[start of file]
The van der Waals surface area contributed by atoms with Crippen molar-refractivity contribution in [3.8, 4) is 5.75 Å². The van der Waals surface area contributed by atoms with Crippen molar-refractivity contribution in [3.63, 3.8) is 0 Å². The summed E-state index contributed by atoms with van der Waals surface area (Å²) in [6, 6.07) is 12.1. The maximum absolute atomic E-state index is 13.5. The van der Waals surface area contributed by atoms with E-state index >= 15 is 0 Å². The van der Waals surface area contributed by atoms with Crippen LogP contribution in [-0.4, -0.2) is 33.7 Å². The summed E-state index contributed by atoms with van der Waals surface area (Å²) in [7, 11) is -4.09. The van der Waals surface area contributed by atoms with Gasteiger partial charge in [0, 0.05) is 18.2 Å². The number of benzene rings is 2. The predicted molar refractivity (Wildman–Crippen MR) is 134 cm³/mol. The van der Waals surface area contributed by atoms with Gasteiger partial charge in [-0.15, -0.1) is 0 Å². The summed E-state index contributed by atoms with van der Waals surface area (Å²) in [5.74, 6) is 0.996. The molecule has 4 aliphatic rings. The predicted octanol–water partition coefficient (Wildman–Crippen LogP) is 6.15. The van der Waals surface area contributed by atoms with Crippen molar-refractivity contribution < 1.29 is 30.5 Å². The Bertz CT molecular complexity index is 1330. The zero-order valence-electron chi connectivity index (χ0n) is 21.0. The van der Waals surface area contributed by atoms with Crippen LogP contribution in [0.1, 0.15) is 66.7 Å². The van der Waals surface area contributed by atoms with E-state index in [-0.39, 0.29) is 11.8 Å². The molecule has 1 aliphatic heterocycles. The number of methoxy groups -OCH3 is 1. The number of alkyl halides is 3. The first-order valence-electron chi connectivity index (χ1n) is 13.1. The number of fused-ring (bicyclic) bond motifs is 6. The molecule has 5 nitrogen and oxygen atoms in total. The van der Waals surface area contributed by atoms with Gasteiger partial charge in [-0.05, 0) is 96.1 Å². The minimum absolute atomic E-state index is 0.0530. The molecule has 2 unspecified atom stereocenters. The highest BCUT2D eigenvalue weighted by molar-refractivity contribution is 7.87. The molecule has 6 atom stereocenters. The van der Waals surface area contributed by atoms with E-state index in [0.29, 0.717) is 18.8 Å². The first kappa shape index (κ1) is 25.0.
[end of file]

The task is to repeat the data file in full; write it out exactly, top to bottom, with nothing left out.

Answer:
The van der Waals surface area contributed by atoms with Crippen molar-refractivity contribution in [3.8, 4) is 5.75 Å². The van der Waals surface area contributed by atoms with Crippen molar-refractivity contribution in [3.63, 3.8) is 0 Å². The summed E-state index contributed by atoms with van der Waals surface area (Å²) in [6, 6.07) is 12.1. The maximum absolute atomic E-state index is 13.5. The van der Waals surface area contributed by atoms with E-state index >= 15 is 0 Å². The van der Waals surface area contributed by atoms with Crippen LogP contribution in [-0.4, -0.2) is 33.7 Å². The summed E-state index contributed by atoms with van der Waals surface area (Å²) in [7, 11) is -4.09. The van der Waals surface area contributed by atoms with Gasteiger partial charge in [0, 0.05) is 18.2 Å². The number of benzene rings is 2. The predicted molar refractivity (Wildman–Crippen MR) is 134 cm³/mol. The van der Waals surface area contributed by atoms with Gasteiger partial charge in [-0.15, -0.1) is 0 Å². The summed E-state index contributed by atoms with van der Waals surface area (Å²) in [5.74, 6) is 0.996. The molecule has 4 aliphatic rings. The predicted octanol–water partition coefficient (Wildman–Crippen LogP) is 6.15. The van der Waals surface area contributed by atoms with Crippen molar-refractivity contribution < 1.29 is 30.5 Å². The Bertz CT molecular complexity index is 1330. The zero-order valence-electron chi connectivity index (χ0n) is 21.0. The van der Waals surface area contributed by atoms with Crippen LogP contribution in [0.1, 0.15) is 66.7 Å². The van der Waals surface area contributed by atoms with E-state index in [-0.39, 0.29) is 11.8 Å². The molecule has 1 aliphatic heterocycles. The number of methoxy groups -OCH3 is 1. The number of alkyl halides is 3. The first-order valence-electron chi connectivity index (χ1n) is 13.1. The number of fused-ring (bicyclic) bond motifs is 6. The molecule has 5 nitrogen and oxygen atoms in total. The van der Waals surface area contributed by atoms with Gasteiger partial charge in [-0.05, 0) is 96.1 Å². The minimum absolute atomic E-state index is 0.0530. The molecule has 2 unspecified atom stereocenters. The highest BCUT2D eigenvalue weighted by molar-refractivity contribution is 7.87. The molecule has 6 atom stereocenters. The van der Waals surface area contributed by atoms with E-state index in [0.29, 0.717) is 18.8 Å². The first kappa shape index (κ1) is 25.0.